If I pronounce a death sentence on wicked people, and you don’t warn them to turn from their way, they will die in their guilt, but I will hold you responsible for their blood. (Ezekiel 33:8, CEB)
John Wesley alluded to this verse often. He felt the words were true and they were directed not just at Ezekiel, but at him. If he did not warn and rebuke those who were violating the law of God, John Wesley believed he would be held liable in the great judgement for the blood of those who went to eternity without his word in their ears.
Of all the ways we United Methodists in 2012 are different from Mr. Wesley, this strikes me as one of the greatest. As a church we simply do not share the beliefs that give this verse its bite. Many of us find the very notion of God’s eternal judgement old fashioned, rooted in a primitive worldview that is no longer persuasive in the 21st century. Even more spend as much time and energy as we can convincing non-Christians that we are not like “those” Christians who tell them God does not approve of hedonism.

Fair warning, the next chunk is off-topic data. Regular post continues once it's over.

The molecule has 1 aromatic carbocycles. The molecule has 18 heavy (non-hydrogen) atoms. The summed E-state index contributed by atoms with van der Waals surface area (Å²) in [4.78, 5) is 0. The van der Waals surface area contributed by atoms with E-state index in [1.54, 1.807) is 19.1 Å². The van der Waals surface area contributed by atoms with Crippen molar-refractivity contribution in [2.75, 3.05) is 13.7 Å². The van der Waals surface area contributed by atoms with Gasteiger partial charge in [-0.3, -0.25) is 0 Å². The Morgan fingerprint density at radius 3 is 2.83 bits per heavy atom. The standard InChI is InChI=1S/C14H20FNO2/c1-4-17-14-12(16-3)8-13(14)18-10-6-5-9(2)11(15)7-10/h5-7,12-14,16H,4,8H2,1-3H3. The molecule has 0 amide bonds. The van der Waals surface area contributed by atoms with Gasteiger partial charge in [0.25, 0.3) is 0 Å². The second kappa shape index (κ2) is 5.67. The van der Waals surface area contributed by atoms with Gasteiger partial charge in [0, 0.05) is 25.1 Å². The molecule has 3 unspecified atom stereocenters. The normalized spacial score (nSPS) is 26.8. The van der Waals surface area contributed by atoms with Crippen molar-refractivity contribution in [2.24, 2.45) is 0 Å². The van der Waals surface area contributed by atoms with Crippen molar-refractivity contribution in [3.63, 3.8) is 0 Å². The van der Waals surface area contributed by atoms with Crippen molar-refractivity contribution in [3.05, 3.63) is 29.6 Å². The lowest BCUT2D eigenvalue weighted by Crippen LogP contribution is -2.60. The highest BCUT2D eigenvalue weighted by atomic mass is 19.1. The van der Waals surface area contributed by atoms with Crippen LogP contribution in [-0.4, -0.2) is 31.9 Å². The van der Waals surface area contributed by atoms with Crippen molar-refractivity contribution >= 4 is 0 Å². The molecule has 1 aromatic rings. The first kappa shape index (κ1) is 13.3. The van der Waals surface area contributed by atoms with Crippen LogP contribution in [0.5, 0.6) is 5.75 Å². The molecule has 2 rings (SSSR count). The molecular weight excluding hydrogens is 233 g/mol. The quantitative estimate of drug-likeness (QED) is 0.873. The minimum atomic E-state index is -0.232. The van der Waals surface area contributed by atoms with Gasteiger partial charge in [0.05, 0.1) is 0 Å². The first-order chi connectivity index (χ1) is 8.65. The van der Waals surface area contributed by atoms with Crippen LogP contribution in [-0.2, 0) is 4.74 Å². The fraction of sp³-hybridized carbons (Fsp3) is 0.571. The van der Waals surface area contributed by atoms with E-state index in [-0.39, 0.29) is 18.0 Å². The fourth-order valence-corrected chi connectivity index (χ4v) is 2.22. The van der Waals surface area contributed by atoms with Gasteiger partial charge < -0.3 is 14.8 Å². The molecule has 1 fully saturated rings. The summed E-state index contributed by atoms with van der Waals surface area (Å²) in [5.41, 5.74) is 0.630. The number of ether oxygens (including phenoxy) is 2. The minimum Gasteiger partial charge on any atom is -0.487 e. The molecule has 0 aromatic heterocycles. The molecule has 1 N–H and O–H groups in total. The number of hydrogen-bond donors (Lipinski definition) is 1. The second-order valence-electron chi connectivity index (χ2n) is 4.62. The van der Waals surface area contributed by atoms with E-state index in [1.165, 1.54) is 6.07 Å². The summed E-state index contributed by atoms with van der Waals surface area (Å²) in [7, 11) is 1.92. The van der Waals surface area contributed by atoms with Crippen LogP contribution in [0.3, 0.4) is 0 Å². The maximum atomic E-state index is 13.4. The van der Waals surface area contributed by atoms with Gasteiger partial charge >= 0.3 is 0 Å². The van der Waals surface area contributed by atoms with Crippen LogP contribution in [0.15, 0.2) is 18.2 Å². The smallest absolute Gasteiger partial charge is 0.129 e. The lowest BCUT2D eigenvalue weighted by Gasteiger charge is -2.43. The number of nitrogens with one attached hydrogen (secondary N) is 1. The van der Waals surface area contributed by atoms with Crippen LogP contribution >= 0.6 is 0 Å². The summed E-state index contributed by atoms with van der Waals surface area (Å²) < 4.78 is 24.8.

But how is such a view safe, let alone scriptural?
In the old Methodist movement, John Wesley used to defend the work of Methodism by pointing to all the sinners who had been reformed. He took great pride, it seems to me when I read his journals, in taking note of village and towns where all manner of sin was embraced openly before the Methodists started preaching there. He always notes the change — and sometimes laments the failures — when Methodism took hold in such a place.
What do we point to in the UMC? Are there places where our presence rolls back evil? Does our witness anywhere warn the wicked, or is the blood of millions on our hands still?